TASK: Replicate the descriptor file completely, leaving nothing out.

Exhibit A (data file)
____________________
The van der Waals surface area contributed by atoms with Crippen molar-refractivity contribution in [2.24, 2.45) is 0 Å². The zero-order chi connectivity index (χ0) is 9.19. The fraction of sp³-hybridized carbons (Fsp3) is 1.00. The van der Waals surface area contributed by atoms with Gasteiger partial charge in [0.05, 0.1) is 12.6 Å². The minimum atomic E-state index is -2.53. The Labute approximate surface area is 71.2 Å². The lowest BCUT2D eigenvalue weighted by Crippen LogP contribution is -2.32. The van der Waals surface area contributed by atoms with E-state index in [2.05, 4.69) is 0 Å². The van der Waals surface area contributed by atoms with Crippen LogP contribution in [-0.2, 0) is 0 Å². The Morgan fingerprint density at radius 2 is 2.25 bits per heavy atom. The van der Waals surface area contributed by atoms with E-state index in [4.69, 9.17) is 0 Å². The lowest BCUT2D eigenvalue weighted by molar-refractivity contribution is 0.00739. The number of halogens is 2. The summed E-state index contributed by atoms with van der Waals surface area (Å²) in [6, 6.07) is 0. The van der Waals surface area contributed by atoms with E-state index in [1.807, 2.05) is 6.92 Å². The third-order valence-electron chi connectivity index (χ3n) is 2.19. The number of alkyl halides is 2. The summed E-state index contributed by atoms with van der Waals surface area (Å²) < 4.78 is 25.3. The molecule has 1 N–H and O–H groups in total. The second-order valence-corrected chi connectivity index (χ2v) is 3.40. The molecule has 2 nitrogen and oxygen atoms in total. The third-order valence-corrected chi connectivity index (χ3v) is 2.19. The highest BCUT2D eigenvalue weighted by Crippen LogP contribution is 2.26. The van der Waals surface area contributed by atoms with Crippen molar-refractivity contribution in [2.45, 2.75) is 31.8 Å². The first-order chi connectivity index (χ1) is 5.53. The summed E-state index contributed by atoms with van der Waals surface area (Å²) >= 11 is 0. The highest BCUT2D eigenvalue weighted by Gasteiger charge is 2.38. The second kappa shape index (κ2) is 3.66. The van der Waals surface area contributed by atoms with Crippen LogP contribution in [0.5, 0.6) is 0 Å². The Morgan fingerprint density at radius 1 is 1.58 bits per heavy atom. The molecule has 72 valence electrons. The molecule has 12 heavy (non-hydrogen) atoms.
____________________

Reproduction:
The van der Waals surface area contributed by atoms with Crippen molar-refractivity contribution in [2.24, 2.45) is 0 Å². The zero-order chi connectivity index (χ0) is 9.19. The fraction of sp³-hybridized carbons (Fsp3) is 1.00. The van der Waals surface area contributed by atoms with Gasteiger partial charge in [0.05, 0.1) is 12.6 Å². The minimum atomic E-state index is -2.53. The Labute approximate surface area is 71.2 Å². The lowest BCUT2D eigenvalue weighted by Crippen LogP contribution is -2.32. The van der Waals surface area contributed by atoms with E-state index in [2.05, 4.69) is 0 Å². The van der Waals surface area contributed by atoms with Crippen LogP contribution in [-0.2, 0) is 0 Å². The Morgan fingerprint density at radius 2 is 2.25 bits per heavy atom. The van der Waals surface area contributed by atoms with E-state index in [4.69, 9.17) is 0 Å². The lowest BCUT2D eigenvalue weighted by molar-refractivity contribution is 0.00739. The number of halogens is 2. The summed E-state index contributed by atoms with van der Waals surface area (Å²) in [6, 6.07) is 0. The van der Waals surface area contributed by atoms with E-state index in [1.807, 2.05) is 6.92 Å². The third-order valence-electron chi connectivity index (χ3n) is 2.19. The number of alkyl halides is 2. The summed E-state index contributed by atoms with van der Waals surface area (Å²) < 4.78 is 25.3. The molecule has 1 N–H and O–H groups in total. The second-order valence-corrected chi connectivity index (χ2v) is 3.40. The molecule has 2 nitrogen and oxygen atoms in total. The third-order valence-corrected chi connectivity index (χ3v) is 2.19. The highest BCUT2D eigenvalue weighted by Crippen LogP contribution is 2.26. The van der Waals surface area contributed by atoms with Crippen molar-refractivity contribution in [2.45, 2.75) is 31.8 Å². The first-order chi connectivity index (χ1) is 5.53. The summed E-state index contributed by atoms with van der Waals surface area (Å²) >= 11 is 0. The highest BCUT2D eigenvalue weighted by Gasteiger charge is 2.38. The second kappa shape index (κ2) is 3.66. The van der Waals surface area contributed by atoms with Crippen LogP contribution in [0.5, 0.6) is 0 Å². The Morgan fingerprint density at radius 1 is 1.58 bits per heavy atom. The molecule has 72 valence electrons. The molecule has 12 heavy (non-hydrogen) atoms.